“None of these achievements are Bruce’s alone, and he would be the first to admit that, but none of them would have happened without Bruce’s influence and impact, one way or another. 

“A quote I learnt from Bruce is ‘Don’t do things for people expecting gratitude’. This explains Bruce’s tireless attitude of service towards people, keep investing in them and don’t expect anything in return. I’ve seen this first-hand – Bruce has given so much of his time to people, he’s loaned them money that was never repaid, he’s donated large sums of his own money, he’s comforted people, and he’s arranged jobs for people who never said ‘thank you’ – time and again he’s given of himself and not expected anything in return. 

Executive Director of Sydney Uni Sport & Fitness, Rob Smithies, and Bruce Ross. 

“I think one of his biggest contributions was that the organisation was there for all clubs to prosper and succeed, and the feuds between our clubs have mostly faded as the rising tide has lifted all boats.  SUSF is at its strongest when our clubs work together and Bruce brought peace between the clubs and peace between the clubs and SUSF.

“It’s almost impossible to find anything where Bruce has spoken about himself, but I found one reflective quote in my research.  In one of the annual reports, Bruce writes: ‘I would like to thank the members of the Sports Union for the opportunity to have been involved in the most exciting and enjoyable enterprise of my life’. 

“It wasn’t Bruce big-noting himself – it was Bruce saying ‘thank you’ for the opportunity to serve everyone and to have given back so much.  You’d be forgiven for thinking that he wrote that last year – it was written in 2002, less than half-way through his term as President.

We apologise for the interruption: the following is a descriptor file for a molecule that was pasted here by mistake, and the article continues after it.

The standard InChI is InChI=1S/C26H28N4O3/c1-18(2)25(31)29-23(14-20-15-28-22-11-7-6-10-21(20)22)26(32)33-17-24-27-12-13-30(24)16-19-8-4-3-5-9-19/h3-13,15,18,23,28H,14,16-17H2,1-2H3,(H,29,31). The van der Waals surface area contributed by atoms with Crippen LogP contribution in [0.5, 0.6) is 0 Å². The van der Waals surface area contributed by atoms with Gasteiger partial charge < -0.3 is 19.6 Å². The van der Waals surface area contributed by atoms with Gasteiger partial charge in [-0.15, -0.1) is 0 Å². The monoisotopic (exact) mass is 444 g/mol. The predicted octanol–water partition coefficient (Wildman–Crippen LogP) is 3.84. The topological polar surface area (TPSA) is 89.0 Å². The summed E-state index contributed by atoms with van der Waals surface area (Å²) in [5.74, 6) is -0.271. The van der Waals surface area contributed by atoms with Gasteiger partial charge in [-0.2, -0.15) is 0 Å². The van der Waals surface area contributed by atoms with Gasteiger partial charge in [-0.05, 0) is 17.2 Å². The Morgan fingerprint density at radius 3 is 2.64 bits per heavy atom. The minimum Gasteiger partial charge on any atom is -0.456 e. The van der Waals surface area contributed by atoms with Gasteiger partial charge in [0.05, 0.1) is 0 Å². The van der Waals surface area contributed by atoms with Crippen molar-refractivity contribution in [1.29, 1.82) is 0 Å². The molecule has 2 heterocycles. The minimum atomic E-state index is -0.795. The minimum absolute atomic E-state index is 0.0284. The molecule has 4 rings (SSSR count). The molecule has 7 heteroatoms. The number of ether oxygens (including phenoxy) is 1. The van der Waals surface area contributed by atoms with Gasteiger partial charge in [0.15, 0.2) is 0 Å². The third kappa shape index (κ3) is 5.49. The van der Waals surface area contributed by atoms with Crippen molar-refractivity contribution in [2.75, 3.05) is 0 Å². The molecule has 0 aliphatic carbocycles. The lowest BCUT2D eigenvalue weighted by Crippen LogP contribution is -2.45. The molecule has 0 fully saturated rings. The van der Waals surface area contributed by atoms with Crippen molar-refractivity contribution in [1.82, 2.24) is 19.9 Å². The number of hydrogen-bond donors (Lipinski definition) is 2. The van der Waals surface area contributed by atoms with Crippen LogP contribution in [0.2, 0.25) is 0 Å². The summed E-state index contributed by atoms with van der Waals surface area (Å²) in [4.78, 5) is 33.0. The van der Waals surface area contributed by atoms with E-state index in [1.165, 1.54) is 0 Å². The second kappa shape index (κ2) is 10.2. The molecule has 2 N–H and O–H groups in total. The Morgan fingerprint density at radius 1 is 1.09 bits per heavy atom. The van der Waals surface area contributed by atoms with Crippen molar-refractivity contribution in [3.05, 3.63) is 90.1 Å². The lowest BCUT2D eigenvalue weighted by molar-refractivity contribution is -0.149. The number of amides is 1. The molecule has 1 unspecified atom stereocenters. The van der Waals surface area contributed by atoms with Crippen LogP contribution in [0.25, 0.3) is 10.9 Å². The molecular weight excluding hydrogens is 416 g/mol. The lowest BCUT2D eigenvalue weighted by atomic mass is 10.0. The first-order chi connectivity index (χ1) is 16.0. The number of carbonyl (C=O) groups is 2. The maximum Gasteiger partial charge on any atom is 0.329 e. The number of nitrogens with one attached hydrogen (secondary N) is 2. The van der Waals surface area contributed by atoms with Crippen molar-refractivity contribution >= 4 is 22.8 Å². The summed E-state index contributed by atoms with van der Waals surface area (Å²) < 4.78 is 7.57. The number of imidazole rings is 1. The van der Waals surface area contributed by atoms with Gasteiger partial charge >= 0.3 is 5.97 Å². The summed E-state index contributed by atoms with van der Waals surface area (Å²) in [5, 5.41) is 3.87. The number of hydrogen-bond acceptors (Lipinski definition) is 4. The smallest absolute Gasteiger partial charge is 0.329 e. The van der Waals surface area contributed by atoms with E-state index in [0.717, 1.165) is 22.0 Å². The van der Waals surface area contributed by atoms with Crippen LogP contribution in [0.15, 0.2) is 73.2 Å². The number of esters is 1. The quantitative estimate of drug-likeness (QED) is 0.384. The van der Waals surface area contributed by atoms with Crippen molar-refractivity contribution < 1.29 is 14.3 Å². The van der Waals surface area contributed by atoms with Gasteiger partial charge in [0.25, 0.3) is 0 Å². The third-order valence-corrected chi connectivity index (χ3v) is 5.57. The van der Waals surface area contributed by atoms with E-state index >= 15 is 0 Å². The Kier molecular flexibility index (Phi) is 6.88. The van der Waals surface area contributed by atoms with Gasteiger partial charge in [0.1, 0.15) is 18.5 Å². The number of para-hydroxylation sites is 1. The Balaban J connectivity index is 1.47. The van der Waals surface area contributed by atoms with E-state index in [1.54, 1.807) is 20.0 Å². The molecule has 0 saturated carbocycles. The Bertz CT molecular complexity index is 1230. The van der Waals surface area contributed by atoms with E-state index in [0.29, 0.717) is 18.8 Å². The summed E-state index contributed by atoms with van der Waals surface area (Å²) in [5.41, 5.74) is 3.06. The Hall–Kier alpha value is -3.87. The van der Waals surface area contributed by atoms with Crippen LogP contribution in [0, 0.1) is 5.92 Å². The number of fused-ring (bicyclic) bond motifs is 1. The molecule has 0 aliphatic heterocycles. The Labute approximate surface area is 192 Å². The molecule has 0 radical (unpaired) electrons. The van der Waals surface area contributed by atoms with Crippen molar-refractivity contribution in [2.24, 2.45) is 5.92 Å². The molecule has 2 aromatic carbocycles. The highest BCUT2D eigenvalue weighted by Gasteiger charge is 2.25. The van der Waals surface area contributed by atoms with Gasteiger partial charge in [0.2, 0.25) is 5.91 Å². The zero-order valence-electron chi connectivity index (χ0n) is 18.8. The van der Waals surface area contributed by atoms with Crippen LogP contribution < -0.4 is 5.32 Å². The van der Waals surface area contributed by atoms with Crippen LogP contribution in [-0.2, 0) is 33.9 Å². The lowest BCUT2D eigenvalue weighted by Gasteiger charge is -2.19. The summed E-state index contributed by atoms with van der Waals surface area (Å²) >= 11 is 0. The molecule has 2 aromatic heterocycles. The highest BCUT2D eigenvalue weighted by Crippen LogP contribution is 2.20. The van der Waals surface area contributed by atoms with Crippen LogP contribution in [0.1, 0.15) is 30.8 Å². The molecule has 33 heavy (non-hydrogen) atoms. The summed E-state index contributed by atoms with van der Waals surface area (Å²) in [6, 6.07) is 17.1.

“However, Bruce’s most repeated and famous quote is to say ‘our story is just beginning’. It’s Bruce’s way of doing what he does best – deflecting attention away from himself and onto SUSF’s future.  If our story is just beginning then his role is not large, and it’s the bright future that will claim the credit.

“Well tonight Bruce I think I’ll be bold and say that maybe our story has at least reached the end of the first chapter, and it’s a chapter that heavily features your time, your optimism, your vision and your legacy.  You dared to dream that SUSF could make a difference in people’s lives and it has. Your legacy will live on in many ways, but most of all in the hearts and minds of the thousands of people who have been positively affected by your contribution. 

“And for that, on behalf of SUSF, on behalf of everyone here tonight, on behalf of our Clubs, donors, our stakeholders, our staff and our student-athletes, I want to say ‘thank you’. Thanks for your drive, your ambition, your enthusiasm and your time.  Our story may well be just beginning but you’re a huge part of it.”